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Everything you need to know about the Universal Broadband Fund

Recent data has shown that there is a clear divide in internet speeds between rural and urban communities in Canada. Over the past few years, the Canadian Government has created various initiatives to ensure that more Canadians can connect to high-speed internet. 

Rural communities often face the challenges of slower and less reliable internet. According to a CITR report published in 2017, difficulties accessing high-speed and affordable internet was “the number one issue impeding their economic growth.” In fact, only 37% of rural households had access to 50/10 Mbps, compared to 97% of urban households. The CITR report also stated that only 24% of households in Indigenous communities have access to 50/10 Mbps.

What is the Universal Broadband Fund

Last November, Trudeau launched the Universal Broadband Fund as part of his promise to connect 98% of Canadians to high-speed internet by 2026, and all Canadians by 2030. The main objective behind this initiative is to provide funding for broadband Internet projects, however additional forms of support include:

  • Up to $50 million available to support mobile Internet projects that primarily benefit Indigenous peoples, including projects along highways and roads where mobile connectivity is lacking.
  • Up to $750 million available for large impact projects.
  • Up to $150 million available as part of the Rapid Response Stream.

According to the Canadian Government’s website, “eligible applicants must have the ability to design, build and run broadband infrastructure and must identify who will build, own and operate the broadband network.” An Eligibility Mapping Tool will also be available for applicants to draw proposed coverage on the National Broadband Internet Service Availability Map,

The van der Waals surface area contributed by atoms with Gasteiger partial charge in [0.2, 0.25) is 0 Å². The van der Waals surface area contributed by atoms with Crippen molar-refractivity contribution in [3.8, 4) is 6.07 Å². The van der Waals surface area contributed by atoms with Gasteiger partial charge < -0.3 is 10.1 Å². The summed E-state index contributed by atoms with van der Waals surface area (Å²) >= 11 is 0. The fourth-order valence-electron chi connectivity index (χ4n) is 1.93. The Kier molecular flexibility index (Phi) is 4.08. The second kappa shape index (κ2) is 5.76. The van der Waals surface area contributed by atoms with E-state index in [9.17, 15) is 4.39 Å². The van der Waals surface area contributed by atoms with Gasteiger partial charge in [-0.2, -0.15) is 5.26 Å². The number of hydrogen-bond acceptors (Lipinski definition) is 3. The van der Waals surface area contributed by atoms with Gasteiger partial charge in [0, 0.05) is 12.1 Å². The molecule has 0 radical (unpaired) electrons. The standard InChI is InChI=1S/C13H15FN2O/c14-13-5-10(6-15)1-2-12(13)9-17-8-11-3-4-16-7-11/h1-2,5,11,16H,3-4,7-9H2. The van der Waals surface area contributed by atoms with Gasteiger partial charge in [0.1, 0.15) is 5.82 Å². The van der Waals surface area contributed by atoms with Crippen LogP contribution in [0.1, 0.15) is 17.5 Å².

This is not the only initiative currently taking place in Canada; a similar project to the Universal Broadband Fund is the Rapid Response Stream, which was designed to more quickly address connectivity needs in local communities and has a budget of $150 million. The main difference between the two projects is that “broadband projects under [the Rapid Response] stream must provide improved service by November 15, 2021 at the latest.” A list of other federal programs and initiatives supporting broadband internet can be found here.

In Canada there are also numerous local organizations that advocate for the bridging of the digital divide. For example, Build a Biz Kids is a Vancouver-based charity which seeks to provide educational resources and hands-on learning experiences for youth of all backgrounds. The organization also has implemented a Kids Helping Kids initiative which provides refurbished technologies for children and families in vulnerable communities, as well as subsidized tuition for children and youth from vulnerable communities.

Author: Oliver Zhang